Why Women Seek Asylum: The global pandemic of gender-based violence

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Amanda Dale (back left) and the staff of the Barbra Schlifer Commemorative Clinic.
Amanda Dale (back left) and the staff of the Barbra Schlifer Commemorative Clinic. Credit: Denise Babbsifontes

Toronto's Barbra Schlifer Commemorative Clinic provides legal and other services to over 4,000 women annually who have experienced violence, many of them asylum-seekers. In 2014, Amanda Dale, the Clinic’s Executive Director and Inter Pares Board member, participated in an exchange with our counterpart SORD (Sudanese Organization for Research and Development) to strengthen the work of its legal clinics for women. She recently spoke with us about the challenges for women seeking asylum in Canada.

“The most interesting myth about asylum law,” Amanda began, “is the notion that it is universally applicable. In fact, it was designed with a male model of migration in mind, of a lone political dissident. What primarily drives women’s migration is the experience of violence against them.” Women experiencing gender-based violence – who are so numerous that the United Nations calls this situation a “global pandemic”– are forced to adapt and contort Canada’s laws if they wish to gain asylum here.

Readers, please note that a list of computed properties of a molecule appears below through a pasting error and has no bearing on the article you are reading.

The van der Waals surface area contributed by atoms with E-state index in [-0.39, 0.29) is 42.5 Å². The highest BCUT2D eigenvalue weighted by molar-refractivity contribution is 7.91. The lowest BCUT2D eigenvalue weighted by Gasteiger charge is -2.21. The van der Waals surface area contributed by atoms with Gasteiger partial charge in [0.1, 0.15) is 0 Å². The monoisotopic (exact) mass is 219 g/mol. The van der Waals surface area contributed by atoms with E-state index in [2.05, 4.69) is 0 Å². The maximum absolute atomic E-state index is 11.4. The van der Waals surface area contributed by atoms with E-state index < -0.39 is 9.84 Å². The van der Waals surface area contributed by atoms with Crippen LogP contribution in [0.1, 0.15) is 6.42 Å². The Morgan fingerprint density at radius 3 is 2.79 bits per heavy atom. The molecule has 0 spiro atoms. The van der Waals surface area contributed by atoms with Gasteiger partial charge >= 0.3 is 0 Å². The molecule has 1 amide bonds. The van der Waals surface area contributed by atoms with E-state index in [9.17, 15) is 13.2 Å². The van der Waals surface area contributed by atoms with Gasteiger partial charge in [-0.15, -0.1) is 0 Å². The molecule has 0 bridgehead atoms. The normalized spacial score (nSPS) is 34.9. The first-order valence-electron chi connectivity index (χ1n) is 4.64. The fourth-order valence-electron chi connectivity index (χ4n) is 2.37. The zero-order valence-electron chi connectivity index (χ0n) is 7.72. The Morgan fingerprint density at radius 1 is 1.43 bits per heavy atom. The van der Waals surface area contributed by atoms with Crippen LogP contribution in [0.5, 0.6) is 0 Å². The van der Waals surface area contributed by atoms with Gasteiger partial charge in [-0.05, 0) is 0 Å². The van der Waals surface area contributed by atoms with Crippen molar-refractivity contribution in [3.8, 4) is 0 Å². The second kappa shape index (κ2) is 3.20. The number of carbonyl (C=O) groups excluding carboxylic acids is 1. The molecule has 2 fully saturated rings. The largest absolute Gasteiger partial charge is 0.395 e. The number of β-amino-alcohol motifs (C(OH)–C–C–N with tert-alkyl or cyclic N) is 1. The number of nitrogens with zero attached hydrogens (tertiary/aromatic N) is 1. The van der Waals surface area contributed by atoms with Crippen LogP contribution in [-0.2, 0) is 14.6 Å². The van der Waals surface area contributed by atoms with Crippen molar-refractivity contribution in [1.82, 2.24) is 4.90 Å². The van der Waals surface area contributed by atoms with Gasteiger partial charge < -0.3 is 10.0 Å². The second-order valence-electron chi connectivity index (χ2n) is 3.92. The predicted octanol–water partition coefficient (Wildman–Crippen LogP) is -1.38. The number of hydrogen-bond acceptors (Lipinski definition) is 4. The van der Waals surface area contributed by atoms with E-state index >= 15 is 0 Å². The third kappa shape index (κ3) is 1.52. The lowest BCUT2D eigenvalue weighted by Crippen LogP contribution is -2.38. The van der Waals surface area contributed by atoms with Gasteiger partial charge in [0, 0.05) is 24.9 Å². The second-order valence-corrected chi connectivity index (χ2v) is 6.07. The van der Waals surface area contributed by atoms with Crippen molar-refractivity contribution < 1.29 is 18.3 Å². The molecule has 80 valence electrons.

Many factors can compromise women’s safety. They include the continuum of violence from family members or intimate partners to state conflict. Where there is social upheaval or war, whatever protections are normally offered to women by laws or policing can become ineffective. In abusive situations, denying women reproductive choice can also be a form of control. Once they get to Canada, Amanda sees many women “driven by a single-minded duty to protect their children out of necessity,” organizing their entire existence around ensuring the next generation’s survival.

Despite the vast challenges in assisting women and their families to gain refuge in Canada, the Clinic has seen success as well. In Amanda's experience, “most people place their hopes and joys in the integration of their children” into Canadian society. She related the story of a mother and her daughter “whose lives have been about escape,” but in Canada the daughter has blossomed into an assertive and opinionated individual. “Even if those same qualities make her hard to parent, this mother sees it as her duty to nourish that independence and nurture her agency.” The Clinic is committed to all women’s agency, envisioning a world where all women build lives free from violence – a vision that SORD and Inter Pares share.

Inter Pares is proud to have Amanda as a member of our Board of Directors.


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